End in sight for nightmare cruise ship, expected to dock at 1 a.m. Friday
MOBILE, Ala. — Reeking of rotting food and sewage from overflowing toilets, a crippled cruise ship carrying more than 4,200 people was limping into Mobile Bay on Thursday as passengers awaited the end of a vacation voyage some described as hellish.
The Carnival Triumph was being towed into port by tugboats as the drama played out live on cable news stations, causing another public relations nightmare for cruise giant Carnival Corp. Last year, its Costa Concordia luxury ship grounded off the coast of Italy, killing 32 people.
Passengers described an overpowering stench on board the ship four days after an engine room fire knocked out power and plumbing across most of the 893-foot vessel and left it adrift in the Gulf of Mexico.
After the mishap, toilets overflowed, soaking many cabins and interior passages in raw sewage.
“Let's just say that I had a pair of shoes that I will not be bringing home with me,” Julie Morgan told CNN.
“It is revolting,” Morgan added, referring to the smell aboard the ship. “It's a mixture of sewage and rotting food.”
But Terry Thornton, a senior Carnival Cruise Lines vice president, told reporters in Mobile that additional provisions were laid in on Wednesday and the ship was now “in excellent shape.”
Passenger Donna Gutzman said those aboard the ship were treated to steak and lobster for lunch on Thursday afternoon.
“Our basic needs are being met. For the most part, they are making us happy,” Gutzman told CNN.
The ship was expected to arrive in port about 1 a.m. Friday, Carnival said. A senior Carnival official said it could take up to five hours to remove all the passengers from the ship, which has only one functioning elevator.
Carnival spokesman Vance Gulliksen said a tow line on one of four tugboats helping the Triumph get into port snapped. But the tug was later reattached to the vessel.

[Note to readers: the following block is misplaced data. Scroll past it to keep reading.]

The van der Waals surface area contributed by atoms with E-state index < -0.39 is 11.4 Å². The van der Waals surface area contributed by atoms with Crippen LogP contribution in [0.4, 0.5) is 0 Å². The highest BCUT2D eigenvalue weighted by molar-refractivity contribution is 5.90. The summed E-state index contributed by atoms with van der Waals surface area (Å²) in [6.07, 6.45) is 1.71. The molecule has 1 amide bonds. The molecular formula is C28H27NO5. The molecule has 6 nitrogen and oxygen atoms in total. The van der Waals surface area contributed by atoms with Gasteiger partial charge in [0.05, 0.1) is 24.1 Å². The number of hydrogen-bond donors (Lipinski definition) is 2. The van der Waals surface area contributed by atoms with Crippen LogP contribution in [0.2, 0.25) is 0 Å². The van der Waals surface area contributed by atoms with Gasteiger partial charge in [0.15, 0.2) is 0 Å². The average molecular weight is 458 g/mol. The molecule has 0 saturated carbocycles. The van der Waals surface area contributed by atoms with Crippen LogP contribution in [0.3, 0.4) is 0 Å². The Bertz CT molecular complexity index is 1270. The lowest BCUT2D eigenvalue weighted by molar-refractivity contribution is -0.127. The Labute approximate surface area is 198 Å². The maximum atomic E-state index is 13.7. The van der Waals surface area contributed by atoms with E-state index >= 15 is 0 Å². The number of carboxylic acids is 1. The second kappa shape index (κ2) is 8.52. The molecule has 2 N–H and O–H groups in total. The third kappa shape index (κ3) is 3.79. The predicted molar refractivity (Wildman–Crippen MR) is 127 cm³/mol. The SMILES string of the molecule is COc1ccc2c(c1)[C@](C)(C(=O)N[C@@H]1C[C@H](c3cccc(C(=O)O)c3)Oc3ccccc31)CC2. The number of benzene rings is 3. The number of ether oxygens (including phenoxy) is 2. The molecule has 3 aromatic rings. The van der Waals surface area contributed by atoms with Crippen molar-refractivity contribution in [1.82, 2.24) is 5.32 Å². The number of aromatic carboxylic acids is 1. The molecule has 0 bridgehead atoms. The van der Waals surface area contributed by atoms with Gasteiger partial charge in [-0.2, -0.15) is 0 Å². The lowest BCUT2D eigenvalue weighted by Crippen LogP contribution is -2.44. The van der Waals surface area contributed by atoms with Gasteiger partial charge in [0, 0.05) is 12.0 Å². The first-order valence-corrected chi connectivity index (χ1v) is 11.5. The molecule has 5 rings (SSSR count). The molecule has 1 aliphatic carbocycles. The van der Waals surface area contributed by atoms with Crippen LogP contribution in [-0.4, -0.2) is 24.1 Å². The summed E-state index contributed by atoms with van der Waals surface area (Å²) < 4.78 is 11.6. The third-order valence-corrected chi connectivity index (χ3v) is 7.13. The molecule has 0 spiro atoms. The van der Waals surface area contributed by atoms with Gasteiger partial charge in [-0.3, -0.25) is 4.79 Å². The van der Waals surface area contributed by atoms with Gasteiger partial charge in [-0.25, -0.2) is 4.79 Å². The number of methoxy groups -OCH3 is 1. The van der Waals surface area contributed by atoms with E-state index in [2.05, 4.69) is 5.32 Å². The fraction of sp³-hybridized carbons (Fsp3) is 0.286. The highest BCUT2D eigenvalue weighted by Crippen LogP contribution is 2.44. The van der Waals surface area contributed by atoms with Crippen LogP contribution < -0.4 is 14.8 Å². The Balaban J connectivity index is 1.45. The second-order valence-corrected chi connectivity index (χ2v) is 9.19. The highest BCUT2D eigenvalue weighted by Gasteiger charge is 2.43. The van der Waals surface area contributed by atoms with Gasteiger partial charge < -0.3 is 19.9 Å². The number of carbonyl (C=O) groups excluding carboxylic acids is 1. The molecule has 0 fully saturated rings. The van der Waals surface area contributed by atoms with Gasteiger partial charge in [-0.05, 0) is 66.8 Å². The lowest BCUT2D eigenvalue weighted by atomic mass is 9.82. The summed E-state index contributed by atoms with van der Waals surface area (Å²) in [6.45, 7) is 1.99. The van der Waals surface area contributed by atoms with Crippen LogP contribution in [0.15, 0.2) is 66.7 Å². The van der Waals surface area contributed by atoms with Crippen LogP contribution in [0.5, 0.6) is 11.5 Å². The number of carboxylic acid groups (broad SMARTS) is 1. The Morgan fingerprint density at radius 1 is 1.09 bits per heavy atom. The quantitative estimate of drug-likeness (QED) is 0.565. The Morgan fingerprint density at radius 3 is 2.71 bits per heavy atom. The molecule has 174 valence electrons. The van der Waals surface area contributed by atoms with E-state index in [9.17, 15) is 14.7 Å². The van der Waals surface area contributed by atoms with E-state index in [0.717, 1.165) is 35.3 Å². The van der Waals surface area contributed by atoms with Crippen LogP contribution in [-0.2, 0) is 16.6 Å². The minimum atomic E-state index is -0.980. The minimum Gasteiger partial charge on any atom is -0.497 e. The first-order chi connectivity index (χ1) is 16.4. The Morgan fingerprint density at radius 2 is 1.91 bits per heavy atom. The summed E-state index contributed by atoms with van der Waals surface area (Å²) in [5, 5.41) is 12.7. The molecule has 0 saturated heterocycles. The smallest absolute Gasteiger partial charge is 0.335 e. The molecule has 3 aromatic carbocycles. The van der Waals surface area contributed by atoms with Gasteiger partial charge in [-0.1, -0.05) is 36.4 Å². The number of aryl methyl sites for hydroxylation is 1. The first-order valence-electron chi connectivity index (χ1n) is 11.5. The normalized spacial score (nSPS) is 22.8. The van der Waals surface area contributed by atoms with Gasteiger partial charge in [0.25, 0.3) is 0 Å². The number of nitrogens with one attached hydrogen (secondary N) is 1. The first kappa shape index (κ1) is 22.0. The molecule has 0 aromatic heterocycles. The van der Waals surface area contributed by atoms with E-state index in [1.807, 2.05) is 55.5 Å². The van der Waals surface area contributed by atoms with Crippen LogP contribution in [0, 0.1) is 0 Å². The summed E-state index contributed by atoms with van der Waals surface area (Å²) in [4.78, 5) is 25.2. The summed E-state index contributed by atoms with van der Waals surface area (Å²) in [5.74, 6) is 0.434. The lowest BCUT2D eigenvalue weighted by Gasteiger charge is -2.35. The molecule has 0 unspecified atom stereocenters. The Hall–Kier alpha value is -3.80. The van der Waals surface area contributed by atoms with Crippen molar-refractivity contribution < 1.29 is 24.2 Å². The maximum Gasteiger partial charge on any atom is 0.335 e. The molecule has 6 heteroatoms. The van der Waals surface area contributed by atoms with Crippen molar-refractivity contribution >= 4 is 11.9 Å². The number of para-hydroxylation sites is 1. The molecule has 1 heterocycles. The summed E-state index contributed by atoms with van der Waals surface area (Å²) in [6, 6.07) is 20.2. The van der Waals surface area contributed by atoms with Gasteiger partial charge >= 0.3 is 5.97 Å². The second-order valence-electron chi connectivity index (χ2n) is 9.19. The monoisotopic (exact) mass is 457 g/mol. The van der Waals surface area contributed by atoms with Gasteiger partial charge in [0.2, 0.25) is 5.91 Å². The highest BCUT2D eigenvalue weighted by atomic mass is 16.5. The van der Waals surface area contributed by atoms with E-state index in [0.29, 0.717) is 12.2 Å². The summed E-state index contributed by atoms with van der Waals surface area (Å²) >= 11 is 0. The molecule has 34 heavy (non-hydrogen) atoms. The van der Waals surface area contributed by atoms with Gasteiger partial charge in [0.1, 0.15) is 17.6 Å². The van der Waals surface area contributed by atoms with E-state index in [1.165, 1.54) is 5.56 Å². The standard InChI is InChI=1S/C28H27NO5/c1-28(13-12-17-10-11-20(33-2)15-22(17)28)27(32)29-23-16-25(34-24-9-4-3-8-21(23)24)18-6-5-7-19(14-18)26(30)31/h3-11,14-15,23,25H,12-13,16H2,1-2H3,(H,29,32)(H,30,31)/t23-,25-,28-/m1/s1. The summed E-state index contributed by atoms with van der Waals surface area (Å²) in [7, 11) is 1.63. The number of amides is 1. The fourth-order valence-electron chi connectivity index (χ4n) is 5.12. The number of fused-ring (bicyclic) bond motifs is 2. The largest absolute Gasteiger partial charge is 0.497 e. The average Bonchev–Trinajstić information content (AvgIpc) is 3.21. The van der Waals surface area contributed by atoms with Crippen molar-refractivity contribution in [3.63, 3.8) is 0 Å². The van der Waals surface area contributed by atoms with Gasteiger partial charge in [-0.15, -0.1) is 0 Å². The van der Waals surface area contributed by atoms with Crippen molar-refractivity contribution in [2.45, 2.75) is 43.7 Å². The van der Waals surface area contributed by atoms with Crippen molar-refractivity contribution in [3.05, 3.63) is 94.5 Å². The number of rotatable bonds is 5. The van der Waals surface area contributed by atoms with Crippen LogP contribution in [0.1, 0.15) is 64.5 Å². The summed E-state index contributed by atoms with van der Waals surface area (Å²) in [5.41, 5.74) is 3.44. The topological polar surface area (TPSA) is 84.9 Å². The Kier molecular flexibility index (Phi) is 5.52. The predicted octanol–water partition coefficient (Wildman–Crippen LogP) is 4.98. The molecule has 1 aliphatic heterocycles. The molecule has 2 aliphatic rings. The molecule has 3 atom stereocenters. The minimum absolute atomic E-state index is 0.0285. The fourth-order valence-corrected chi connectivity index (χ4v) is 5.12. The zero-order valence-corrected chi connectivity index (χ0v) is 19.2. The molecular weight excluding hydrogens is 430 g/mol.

Operated by Carnival Cruise Lines, the flagship brand of Carnival Corp., the ship left Galveston, Texas, a week ago carrying 3,143 passengers and 1,086 crew. It was supposed to return there on Monday.
A Coast Guard cutter has been escorting the Triumph on its long voyage into port since Monday, and a Coast Guard helicopter ferried about 3,000 pounds of equipment including a generator to the stricken ship late on Wednesday.
Carnival Cruise Lines Chief Executive Gerry Cahill said in a statement late on Wednesday that the company had decided to add payment of $500 a person to a refund of their tickets to help compensate passengers for “very challenging circumstances” aboard the ship.
Show commenting policy
TribLive commenting policy
You are solely responsible for your comments and by using TribLive.com you agree to our Terms of Service.
We moderate comments. Our goal is to provide substantive commentary for a general readership. By screening submissions, we provide a space where readers can share intelligent and informed commentary that enhances the quality of our news and information.
While most comments will be posted if they are on-topic and not abusive, moderating decisions are subjective. We will make them as carefully and consistently as we can. Because of the volume of reader comments, we cannot review individual moderation decisions with readers.
We value thoughtful comments representing a range of views that make their point quickly and politely. We make an effort to protect discussions from repeated comments either by the same reader or different readers.
We follow the same standards for taste as the daily newspaper. A few things we won't tolerate: personal attacks, obscenity, vulgarity, profanity (including expletives and letters followed by dashes), commercial promotion, impersonations, incoherence, proselytizing and SHOUTING. Don't include URLs to Web sites.
We do not edit comments. They are either approved or deleted. We reserve the right to edit a comment that is quoted or excerpted in an article. In this case, we may fix spelling and punctuation.
We welcome strong opinions and criticism of our work, but we don't want comments to become bogged down with discussions of our policies and we will moderate accordingly.
We appreciate it when readers and people quoted in articles or blog posts point out errors of fact or emphasis and will investigate all assertions. But these suggestions should be sent via e-mail. To avoid distracting other readers, we won't publish comments that suggest a correction. Instead, corrections will be made in a blog post or in an article.
- Feds eye use of federal dollars for ads for for-profit colleges
- Christian college in Illinois to stop providing health care over Obamacare
- OSU band song mocked Holocaust victims
- Highway bill on Obama’s desk extends funding 3 months
- Fetal parts in Planned Parenthood lab shown in 4th video
- Protesters ousted in bid to block Shell icebreaker on Portland river
- VA whistle-blowers aghast
- Piece of plant found on island on way to France for analysis
- Defense chief approves arming more troops at soft sites
- Ex-Cincy cop pleads not guilty, posts bond
- Minn. dentist laying low in slaying of lion